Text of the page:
A mature and reflective album with a gilded sunshine rock and pop coating.
Scotland is generally considered by most intelligent folk as the second-best place on earth to produce sun-kissed jangle rock and pop after California, and most of them would point to Teenage Fanclub to prove their point. Many others might however suggest that Glasgow’s Daniel Wylie has an equal claim to be Scotland’s (indeed, the UK’s) premier exponent of Byrds/Neil Young/CSN&Y influenced sounds, going back to his debut with the Cosmic Rough Riders in the late 90’s. ‘Atoms And Energy’ cements this view with Wylie delivering a solid set of bittersweet songs replete with harmonies and flurries of guitars paying tribute to the heyday of the sunshine state while remaining attuned to this modern world.
According to Wylie, the album was originally supposed to be a back to roots acoustic affair but having gone into Glasgow’s La Chunky studios with co-producer Johnny Smillie, the songs started to grow arms and legs with Neil Sturgeon and Stu Kidd adding their parts. Then covid hit and recording stopped. When they could return to work, Smillie, in the studio, worked out arrangements and sent them to Wylie and together they finally assembled the finished album. For such a patchwork background, it has to be said that the album is supremely well-tailored and at times, quite intricate. Take, for example, the elaborate Brian Wilson/ Curt Boettcher influenced vocal harmony section which punctuates the otherwise baleful ‘The Bruises And The Blood’ which finds Wylie railing against domestic violence. It’s a sunny song with a dark heart and several songs here persevere in a similar manner.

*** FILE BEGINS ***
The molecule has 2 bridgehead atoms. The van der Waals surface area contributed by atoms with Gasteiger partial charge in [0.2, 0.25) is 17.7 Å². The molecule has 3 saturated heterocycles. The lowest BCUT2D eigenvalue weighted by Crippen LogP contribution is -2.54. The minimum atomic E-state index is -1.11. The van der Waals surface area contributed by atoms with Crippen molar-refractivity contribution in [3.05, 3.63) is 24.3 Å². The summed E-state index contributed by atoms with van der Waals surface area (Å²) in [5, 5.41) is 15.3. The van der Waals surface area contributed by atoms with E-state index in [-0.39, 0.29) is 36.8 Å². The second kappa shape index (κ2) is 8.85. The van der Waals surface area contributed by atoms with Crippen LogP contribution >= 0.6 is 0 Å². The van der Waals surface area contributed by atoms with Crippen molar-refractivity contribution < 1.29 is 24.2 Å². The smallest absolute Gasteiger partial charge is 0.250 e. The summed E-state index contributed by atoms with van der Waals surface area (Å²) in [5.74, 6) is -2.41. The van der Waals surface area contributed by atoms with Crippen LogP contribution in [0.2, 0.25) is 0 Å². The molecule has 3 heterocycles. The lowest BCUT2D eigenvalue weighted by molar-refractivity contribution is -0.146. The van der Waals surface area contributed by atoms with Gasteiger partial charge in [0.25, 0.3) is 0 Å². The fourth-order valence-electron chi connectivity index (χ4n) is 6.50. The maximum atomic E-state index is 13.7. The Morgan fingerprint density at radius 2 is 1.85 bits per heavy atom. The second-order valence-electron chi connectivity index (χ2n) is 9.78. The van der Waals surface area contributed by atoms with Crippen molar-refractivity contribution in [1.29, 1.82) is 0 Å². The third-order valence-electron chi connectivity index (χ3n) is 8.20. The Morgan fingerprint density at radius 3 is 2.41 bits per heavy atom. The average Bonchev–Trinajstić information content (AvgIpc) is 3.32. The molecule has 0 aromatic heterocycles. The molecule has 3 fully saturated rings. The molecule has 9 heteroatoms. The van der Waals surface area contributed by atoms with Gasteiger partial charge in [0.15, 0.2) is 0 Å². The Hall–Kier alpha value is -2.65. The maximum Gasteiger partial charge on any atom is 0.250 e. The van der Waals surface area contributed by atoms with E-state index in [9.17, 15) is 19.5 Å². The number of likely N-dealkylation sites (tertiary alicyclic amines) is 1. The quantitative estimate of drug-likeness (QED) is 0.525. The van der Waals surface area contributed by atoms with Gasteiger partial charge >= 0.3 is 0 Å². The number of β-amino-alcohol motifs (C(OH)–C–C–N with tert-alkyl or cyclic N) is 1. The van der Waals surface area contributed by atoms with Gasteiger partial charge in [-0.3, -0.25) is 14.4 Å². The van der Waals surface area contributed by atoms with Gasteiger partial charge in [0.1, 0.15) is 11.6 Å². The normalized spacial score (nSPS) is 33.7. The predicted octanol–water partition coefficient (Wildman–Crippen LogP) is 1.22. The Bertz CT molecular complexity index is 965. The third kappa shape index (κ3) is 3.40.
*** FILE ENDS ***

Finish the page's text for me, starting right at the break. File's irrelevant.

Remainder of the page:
‘Heaven’s Waiting Room’ is a glorious rush of twinkling acoustic guitars darting here and there, garnished with more harmonies. It recalls those CSN&Y soundalikes, America (which is, in fact, no bad thing) but again, listen to the words and Wylie is singing about his life emptying out. Youthful friends vanish as one gets into a rut with the only certainty being that knock-knock of the grim reaper. The Reaper also features in ‘God Is Nowhere’ but he’s nothing compared to the superb delivery and arrangement cooked up by Wylie and Smillie. Think of The Isley Brothers’ jasmine scented cover of ‘Summer Breeze’ with Ernie Isley’s gorgeously cool fuzzed guitar and then consider the idea that some guys from Glasgow might come up with something as good. Done that? Well here it is.
Other influences feature as when Wylie offers up the plaintive sing-along, ‘Our Love Will Never Die’ which harks back to Neil Young circa ‘After The Goldrush’ while ‘Ruth The Truth’ surely has some early REM DNA in its bloodline. There’s even a hint of combos such as The Chocolate Watchband on the delicious psychedelia of ‘Listen To The Sounds Of the Rain’, an ecologic love song. ‘Saddle Up The Horses’ closes the album on an autobiographical note as Wylie recalls childhood memories of playing at cowboys and Indians before accepting, as in the earlier ‘Heaven’s Waiting Room’, that eventually, we are all disillusioned.
‘Atoms And Energy’ shows that Daniel Wylie remains a force to consider. It’s a mature and reflective album which, at times, soars. That kid on the album cover might have wanted to grow up to be a cowboy but, hopefully, being acclaimed as one of our best purveyors of jangled and spangled rock’n’roll is of some comfort to him.